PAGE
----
The emergence of the COVID-19 pandemic has changed the delivery of medical care across the world. The increased pressure due to the growing rate of hospitalization of COVID-19 patients had led to the re-profiling of many hospitals and departments for treating patients with COVID-19. Consequently, many elective surgeries were canceled or postponed worldwide to reserve or redirect the available limited capacities and resources (like hospital beds and patient care professionals) toward COVID-19 patient care.
In particular, the provision of ENT-related surgeries and services has been disproportionally affected due to the reallocation of intensive care resources. According to the Centers for Disease Control and Prevention (CDC), ENT clinics and audiology centers pose a medium-to-high risk for COVID-19 infection, considering the proximity, test set-up, and length of appointments. The fact that a majority of people who require audiology services (aged over 65 years) are also the ones at the highest risk of COVID-19 related mortality and morbidity, underscores the importance of reassessing how hearing care is delivered.
The outbreak of COVID-19 has led to an increase in the preference for remote monitoring. The crisis has ushered in a new era in the hearing healthcare space that requires a radical rethinking of service delivery in audiology. Low- and no-touch services are now necessary for audiology patients (who are typically at the highest risk for COVID-19 morbidity and mortality due to their advanced age). Also, hearing aid manufacturers have started focusing on including mobile audiometry and digital hearing care solutions for remote hearing aid device troubleshooting, counseling, fine-tuning, and tracking.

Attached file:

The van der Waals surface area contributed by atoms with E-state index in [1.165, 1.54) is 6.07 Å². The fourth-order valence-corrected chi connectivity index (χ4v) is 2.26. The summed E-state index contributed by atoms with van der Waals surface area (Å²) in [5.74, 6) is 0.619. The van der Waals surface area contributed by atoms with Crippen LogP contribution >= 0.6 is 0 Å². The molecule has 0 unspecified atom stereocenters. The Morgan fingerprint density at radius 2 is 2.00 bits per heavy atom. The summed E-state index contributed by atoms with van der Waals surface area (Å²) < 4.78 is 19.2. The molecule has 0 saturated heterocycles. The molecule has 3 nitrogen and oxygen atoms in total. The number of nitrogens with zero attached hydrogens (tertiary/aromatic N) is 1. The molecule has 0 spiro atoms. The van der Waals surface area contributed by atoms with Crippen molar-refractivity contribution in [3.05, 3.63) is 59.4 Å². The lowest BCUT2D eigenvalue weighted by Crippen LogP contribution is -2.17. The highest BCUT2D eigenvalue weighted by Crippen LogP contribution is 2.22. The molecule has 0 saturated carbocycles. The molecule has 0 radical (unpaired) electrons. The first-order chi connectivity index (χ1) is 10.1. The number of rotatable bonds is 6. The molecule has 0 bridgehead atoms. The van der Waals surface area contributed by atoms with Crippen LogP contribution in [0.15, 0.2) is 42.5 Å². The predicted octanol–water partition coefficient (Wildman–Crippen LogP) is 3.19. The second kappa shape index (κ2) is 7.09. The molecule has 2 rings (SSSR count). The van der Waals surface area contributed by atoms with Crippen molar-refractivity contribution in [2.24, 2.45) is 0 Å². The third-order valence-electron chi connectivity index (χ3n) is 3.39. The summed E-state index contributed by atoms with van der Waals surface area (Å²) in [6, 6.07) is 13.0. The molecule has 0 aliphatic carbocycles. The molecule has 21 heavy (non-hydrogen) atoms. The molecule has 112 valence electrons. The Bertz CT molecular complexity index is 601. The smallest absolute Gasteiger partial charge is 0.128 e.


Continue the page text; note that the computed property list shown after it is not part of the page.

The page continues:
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Globally, the rising incidence of hearing loss has made it extremely important to monitor and examine hearing functions. In children, untreated hearing loss negatively impacts language development, learning, and social engagement.
Similarly, older adults with hearing loss often have difficulty following day-to-day conversations. For people entering their retirement years, untreated hearing loss has been linked to several physical and psychological issues, ranging from cognitive decline and depression to an increased risk of trips and falls.
Emerging economies such as India, South Korea, Malaysia, Vietnam, Africa, and Middle Eastern countries such as Israel, Saudi Arabia, and the UAE offer significant growth opportunities to major market players. This can be attributed to their low regulatory barriers, improvements in healthcare infrastructure, growing patient population, and rising healthcare expenditure.
In addition, the regulatory policies in the Asia Pacific region are more adaptive and business-friendly than those in developed countries. This, along with the increasing competition in mature markets, has drawn key players in the hearing aids market to focus on emerging countries.
The global hearing aids market is segmented into five major regions—North America, Europe, the Asia Pacific, Latin America, and the Middle East & Africa. In 2020, Europe accounted for the largest share of the market.